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Canada commission finds issues with accountability, communication in Afghan detainee treatment

The Canada Military Police Complaints Commission (MPCC) [official website] on Wednesday announced [press release] that it would make recommendations to improve military police investigations based on its four-year investigation into allegations of misconduct in handling Afghan detainees. The MPCC investigation was launched in response to a complaint [JURIST report] filed in 2008 by several Canadian rights groups. The complaint alleged that Canadian military police were knowingly transferring detainees to facilities where they would be tortured. In its report, the MPCC said that there was not sufficient evidence to hold any of the alleged individual perpetrators personally responsible, but it did identify "serious problems regarding reporting, accountability and information sharing in the Military Police." In a statement, the MPCC said it made recommendations to improve the functioning of the MPCC and avoid future problems.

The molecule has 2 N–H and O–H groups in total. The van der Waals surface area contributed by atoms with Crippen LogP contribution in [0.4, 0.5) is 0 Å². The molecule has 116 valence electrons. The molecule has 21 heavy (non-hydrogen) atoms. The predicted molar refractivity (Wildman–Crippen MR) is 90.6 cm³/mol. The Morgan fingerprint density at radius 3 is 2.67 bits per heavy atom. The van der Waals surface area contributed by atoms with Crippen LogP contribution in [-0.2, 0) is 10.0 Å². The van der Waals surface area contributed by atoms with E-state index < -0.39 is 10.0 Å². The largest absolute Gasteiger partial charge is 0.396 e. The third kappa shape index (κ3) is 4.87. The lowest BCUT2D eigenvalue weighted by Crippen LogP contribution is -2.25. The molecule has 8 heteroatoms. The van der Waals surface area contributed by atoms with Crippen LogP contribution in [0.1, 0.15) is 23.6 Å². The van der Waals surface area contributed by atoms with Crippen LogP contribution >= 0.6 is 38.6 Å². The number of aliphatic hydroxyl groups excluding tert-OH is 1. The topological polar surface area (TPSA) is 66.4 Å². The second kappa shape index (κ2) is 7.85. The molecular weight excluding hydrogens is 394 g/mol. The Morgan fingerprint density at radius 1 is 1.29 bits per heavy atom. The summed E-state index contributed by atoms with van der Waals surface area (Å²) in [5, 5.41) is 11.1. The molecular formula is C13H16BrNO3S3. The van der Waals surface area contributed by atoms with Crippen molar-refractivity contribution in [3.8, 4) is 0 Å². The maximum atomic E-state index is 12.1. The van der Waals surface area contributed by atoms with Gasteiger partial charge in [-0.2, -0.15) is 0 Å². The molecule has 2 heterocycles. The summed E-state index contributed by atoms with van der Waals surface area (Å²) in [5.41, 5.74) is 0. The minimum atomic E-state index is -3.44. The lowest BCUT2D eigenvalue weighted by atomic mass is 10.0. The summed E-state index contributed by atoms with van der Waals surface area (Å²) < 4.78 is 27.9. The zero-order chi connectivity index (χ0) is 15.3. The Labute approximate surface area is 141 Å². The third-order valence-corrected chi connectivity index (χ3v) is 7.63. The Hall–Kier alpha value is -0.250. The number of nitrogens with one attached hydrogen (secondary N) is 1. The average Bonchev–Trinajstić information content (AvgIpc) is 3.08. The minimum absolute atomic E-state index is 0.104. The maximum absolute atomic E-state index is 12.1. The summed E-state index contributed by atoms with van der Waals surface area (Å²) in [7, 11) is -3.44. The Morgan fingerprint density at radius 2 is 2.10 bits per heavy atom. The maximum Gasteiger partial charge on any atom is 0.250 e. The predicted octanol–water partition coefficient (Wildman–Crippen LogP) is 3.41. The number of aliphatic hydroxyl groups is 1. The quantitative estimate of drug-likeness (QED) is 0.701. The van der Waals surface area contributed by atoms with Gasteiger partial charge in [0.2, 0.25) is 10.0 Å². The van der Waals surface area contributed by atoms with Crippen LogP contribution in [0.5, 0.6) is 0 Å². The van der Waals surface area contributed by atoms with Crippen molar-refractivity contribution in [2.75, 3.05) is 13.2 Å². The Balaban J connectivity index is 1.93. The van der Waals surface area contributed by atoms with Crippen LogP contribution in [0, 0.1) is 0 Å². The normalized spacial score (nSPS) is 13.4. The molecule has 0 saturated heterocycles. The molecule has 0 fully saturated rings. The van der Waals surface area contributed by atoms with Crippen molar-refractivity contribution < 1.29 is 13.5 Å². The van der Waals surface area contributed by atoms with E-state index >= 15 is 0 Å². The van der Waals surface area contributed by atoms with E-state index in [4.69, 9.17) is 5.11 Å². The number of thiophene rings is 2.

Complicity in torture has been at the center of controversy in Canada recently. In February, Canada Public Safety Minister Vic Toews said that the Canadian Security Intelligence Service (CSIS) is authorized to use and pass on information obtained through torture [JURIST report] when Canadian lives are at stake. In November 2009, a former senior Canadian diplomat alleged that the Canadian military was complicit in the torture of Afghans [JURIST report] by their own government. Amnesty International Canada and the British Columbia Civil Liberties Association filed complaints in 2007 in Canadian federal court alleging complicity in torture by Canadian personnel serving in Afghanistan. Amnesty accused Canada of violating the Charter of Rights and Freedoms [text] by turning Afghan detainees over to Afghan authorities without any protection against later cruel and unusual punishment, but the court ruled Canadian law does not extend to prisoners detained in Afghanistan [JURIST report].

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